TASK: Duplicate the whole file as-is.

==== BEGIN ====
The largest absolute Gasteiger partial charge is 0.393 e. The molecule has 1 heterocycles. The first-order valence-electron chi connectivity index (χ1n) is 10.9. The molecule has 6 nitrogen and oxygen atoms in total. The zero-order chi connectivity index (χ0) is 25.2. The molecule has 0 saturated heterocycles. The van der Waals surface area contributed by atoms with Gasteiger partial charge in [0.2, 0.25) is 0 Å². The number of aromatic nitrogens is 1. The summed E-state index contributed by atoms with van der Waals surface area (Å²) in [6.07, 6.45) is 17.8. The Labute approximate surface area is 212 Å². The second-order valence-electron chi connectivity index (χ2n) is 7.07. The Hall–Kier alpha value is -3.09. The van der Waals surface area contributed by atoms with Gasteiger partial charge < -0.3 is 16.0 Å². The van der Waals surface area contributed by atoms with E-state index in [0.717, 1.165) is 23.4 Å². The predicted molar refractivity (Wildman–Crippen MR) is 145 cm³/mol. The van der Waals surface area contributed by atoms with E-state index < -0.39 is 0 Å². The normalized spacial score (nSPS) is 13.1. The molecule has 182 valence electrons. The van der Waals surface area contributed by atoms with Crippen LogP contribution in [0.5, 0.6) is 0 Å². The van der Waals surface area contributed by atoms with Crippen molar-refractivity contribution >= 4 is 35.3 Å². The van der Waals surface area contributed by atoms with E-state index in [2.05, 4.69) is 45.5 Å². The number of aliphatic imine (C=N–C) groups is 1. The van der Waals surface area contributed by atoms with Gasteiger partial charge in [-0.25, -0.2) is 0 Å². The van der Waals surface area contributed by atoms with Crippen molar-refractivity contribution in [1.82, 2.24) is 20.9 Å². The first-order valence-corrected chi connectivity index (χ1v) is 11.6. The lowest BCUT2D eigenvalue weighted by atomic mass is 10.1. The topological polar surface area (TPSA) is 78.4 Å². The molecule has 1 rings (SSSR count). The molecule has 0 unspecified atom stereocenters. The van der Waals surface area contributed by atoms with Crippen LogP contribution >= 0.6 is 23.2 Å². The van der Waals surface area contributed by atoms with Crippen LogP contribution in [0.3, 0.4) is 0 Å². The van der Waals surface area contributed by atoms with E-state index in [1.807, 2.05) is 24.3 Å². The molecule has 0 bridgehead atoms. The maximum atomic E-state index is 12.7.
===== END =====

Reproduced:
The largest absolute Gasteiger partial charge is 0.393 e. The molecule has 1 heterocycles. The first-order valence-electron chi connectivity index (χ1n) is 10.9. The molecule has 6 nitrogen and oxygen atoms in total. The zero-order chi connectivity index (χ0) is 25.2. The molecule has 0 saturated heterocycles. The van der Waals surface area contributed by atoms with Gasteiger partial charge in [0.2, 0.25) is 0 Å². The number of aromatic nitrogens is 1. The summed E-state index contributed by atoms with van der Waals surface area (Å²) in [6.07, 6.45) is 17.8. The Labute approximate surface area is 212 Å². The second-order valence-electron chi connectivity index (χ2n) is 7.07. The Hall–Kier alpha value is -3.09. The van der Waals surface area contributed by atoms with Gasteiger partial charge < -0.3 is 16.0 Å². The van der Waals surface area contributed by atoms with E-state index in [0.717, 1.165) is 23.4 Å². The predicted molar refractivity (Wildman–Crippen MR) is 145 cm³/mol. The van der Waals surface area contributed by atoms with E-state index < -0.39 is 0 Å². The normalized spacial score (nSPS) is 13.1. The molecule has 182 valence electrons. The van der Waals surface area contributed by atoms with Crippen LogP contribution in [0.5, 0.6) is 0 Å². The van der Waals surface area contributed by atoms with Crippen molar-refractivity contribution >= 4 is 35.3 Å². The van der Waals surface area contributed by atoms with E-state index in [2.05, 4.69) is 45.5 Å². The number of aliphatic imine (C=N–C) groups is 1. The van der Waals surface area contributed by atoms with Gasteiger partial charge in [-0.25, -0.2) is 0 Å². The van der Waals surface area contributed by atoms with Crippen molar-refractivity contribution in [1.82, 2.24) is 20.9 Å². The first-order valence-corrected chi connectivity index (χ1v) is 11.6. The lowest BCUT2D eigenvalue weighted by atomic mass is 10.1. The topological polar surface area (TPSA) is 78.4 Å². The molecule has 1 rings (SSSR count). The molecule has 0 unspecified atom stereocenters. The van der Waals surface area contributed by atoms with Crippen LogP contribution >= 0.6 is 23.2 Å². The van der Waals surface area contributed by atoms with Crippen LogP contribution in [0.3, 0.4) is 0 Å². The van der Waals surface area contributed by atoms with E-state index in [1.807, 2.05) is 24.3 Å². The molecule has 0 bridgehead atoms. The maximum atomic E-state index is 12.7.